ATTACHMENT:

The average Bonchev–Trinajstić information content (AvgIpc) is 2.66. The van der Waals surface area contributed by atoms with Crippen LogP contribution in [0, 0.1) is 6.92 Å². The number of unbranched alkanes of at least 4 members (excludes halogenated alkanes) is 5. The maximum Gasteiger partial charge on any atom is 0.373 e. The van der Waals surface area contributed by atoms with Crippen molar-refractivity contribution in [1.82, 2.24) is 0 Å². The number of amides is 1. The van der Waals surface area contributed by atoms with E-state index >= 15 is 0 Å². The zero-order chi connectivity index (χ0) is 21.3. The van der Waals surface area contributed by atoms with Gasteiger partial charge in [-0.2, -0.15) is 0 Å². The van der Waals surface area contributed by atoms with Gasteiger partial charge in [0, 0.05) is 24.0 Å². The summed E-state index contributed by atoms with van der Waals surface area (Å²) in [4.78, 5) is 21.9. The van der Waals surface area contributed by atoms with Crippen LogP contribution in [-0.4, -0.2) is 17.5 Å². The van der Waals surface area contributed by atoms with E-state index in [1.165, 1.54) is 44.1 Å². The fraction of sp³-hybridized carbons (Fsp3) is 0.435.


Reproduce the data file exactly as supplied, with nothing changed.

The average Bonchev–Trinajstić information content (AvgIpc) is 2.66. The van der Waals surface area contributed by atoms with Crippen LogP contribution in [0, 0.1) is 6.92 Å². The number of unbranched alkanes of at least 4 members (excludes halogenated alkanes) is 5. The maximum Gasteiger partial charge on any atom is 0.373 e. The van der Waals surface area contributed by atoms with Crippen molar-refractivity contribution in [1.82, 2.24) is 0 Å². The number of amides is 1. The van der Waals surface area contributed by atoms with E-state index >= 15 is 0 Å². The zero-order chi connectivity index (χ0) is 21.3. The van der Waals surface area contributed by atoms with Gasteiger partial charge in [-0.2, -0.15) is 0 Å². The van der Waals surface area contributed by atoms with Gasteiger partial charge in [0, 0.05) is 24.0 Å². The summed E-state index contributed by atoms with van der Waals surface area (Å²) in [4.78, 5) is 21.9. The van der Waals surface area contributed by atoms with Crippen LogP contribution in [-0.4, -0.2) is 17.5 Å². The van der Waals surface area contributed by atoms with E-state index in [1.165, 1.54) is 44.1 Å². The fraction of sp³-hybridized carbons (Fsp3) is 0.435.